A patient survey collaboration between Care by Design and Project CBD indicated that cannabis is apparently a highly effective pain management tool with few negative unwanted effects. The research also found that a significant decline in opiate usage among elderly patients while taking medical cannabis.
Pain affects one’s mood, memory, relationships, and overall standard of living. Constant aches and discomfort can cause frustration, depression, anxiety, anger, social isolation, poor sleep, and related health problems. Pain is a concern. A huge problem. And it worsens as we age: 50 percent of older adults who live by themselves and 75-85 percent from the elderly in care facilities reportedly are afflicted by chronic pain. With a growing number of people embracing marijuana for relief, this survey sought to answer several questions: How satisfied are patients with cannabis as being an analgesic? How
does medical marijuana compare to other pain management approaches, specifically, opiates? How do the most frequent pain management therapies compare with regards to their impact on total well being? Eight hundred people responded towards the survey more than a six-week period. Most were between 50 and 70 years of age. Over eighty percent reported they were struggling with chronic pain; near to half reported struggling with acute pain; about 40 % reported struggling with both. Normally, respondents had tried four different treatment solutions for their pain. One in four respondents had tried six or even more treatment modalities.
Cannabis, opiates, exercise/physical therapy and NSAIDs all provided noticeable pain relief in over fifty percent of patients. Cannabis was the only real therapeutic method for which there have been no reports of worsening pain. In contrast, surgery, exercise, and nerve blockers benefited some but led to increased pain in a significant minority of survey participants. Cannabis and workout/physical rehabilitation were reported to be the very best therapies for improving quality of life measurements. Over half of patients by using these treatment approaches reported improvements in functional ability, mood,
A striking variety of patients (around half) reported that opiates experienced a negative effect on overall wellbeing, and resulted in worsening mood, energy, functional ability and sleep.Over half of respondents reported that they had used both cannabis and opiates for pain management. Of great interest was the impact of cannabis therapy on opiate usage: Ninety-one percent of the subgroup reported they used fewer or no opiates after beginning cannabis therapy. Sixty-three percent claimed that they went off opiates altogether.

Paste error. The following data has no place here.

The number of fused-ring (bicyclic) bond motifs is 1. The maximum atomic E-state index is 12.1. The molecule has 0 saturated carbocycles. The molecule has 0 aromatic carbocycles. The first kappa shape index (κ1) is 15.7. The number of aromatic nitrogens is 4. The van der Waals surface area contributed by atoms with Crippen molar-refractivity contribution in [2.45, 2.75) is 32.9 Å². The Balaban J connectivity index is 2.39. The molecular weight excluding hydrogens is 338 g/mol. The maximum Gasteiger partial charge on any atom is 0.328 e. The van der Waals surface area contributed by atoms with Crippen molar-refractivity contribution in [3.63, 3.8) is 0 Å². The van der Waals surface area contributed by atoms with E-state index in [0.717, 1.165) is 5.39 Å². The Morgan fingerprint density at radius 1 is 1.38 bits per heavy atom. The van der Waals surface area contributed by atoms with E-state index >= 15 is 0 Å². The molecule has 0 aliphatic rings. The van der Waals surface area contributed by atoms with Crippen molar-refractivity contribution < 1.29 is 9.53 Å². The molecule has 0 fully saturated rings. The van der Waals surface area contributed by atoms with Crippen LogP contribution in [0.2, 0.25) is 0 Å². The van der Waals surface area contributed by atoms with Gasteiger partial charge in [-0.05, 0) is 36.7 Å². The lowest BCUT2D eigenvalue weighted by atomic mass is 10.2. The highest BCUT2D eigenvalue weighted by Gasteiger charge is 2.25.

Pain affects one’s mood, memory, relationships, and overall quality of life. Chronic pain may cause frustration, depression, anger, social isolation, anxiety, poor sleep, along with other health risks. 50 % of older adults who live on their own and 75-85 percent of the elderly in care facilities reportedly are afflicted by chronic pain.
This survey-a collaboration between Care By Design and Project CBD-sought to answer several questions: How satisfied are patients with cannabis as being an analgesic? So how exactly does medical marijuana compare with other pain management approaches, specifically, opiates? How can the most frequent pain management therapies compare when it comes to their influence on standard of living?
Eight hundred people, most between 50 to 70 yrs old, responded to the survey. Over 80 percent reported they were experiencing chronic pain; near to half reported suffering from acute pain.
An important reduction in opiate usage among elderly patients on cannabis therapy was the study’s most notable finding. Over half of respondents reported that they had used both cannabis and opiates for pain management. Of this subgroup, 91 percent said they used fewer or no opiates after beginning cannabis therapy. Sixty-three percent said that they went off opiates altogether.
Other Key Findings: A striking quantity of patients (around half) reported that opiates experienced a negative impact on overall wellbeing, and ended in worsening mood, energy, functional ability and sleep.
Cannabis was the sole therapeutic method for which there were no reports of worsening pain. In comparison, surgery, exercise, and nerve blockers benefited some but led to increased pain in a significant minority of survey participants.
There was no significant differences in outcomes for patients using plant-derived high THC products compared to whole plant CBD-rich products; both varieties of cannabis were found to get highly effective in managing pain. The most typical approach to cannabis administration was vaporization, which can be generally a safe vbgzom mode of administration-barring additives and thinning agents that may be found in inferior vaping products.
In accordance with this patient survey, cannabis therapy seems to be a highly effective pain management tool with few negative side effects. Patient-reported outcomes of cannabis’ efficacy along with its low side effect profile claim that it needs to be regarded as the first-line remedy for pain and as an adjunct treatment to opiates rather than as being a medication of final option.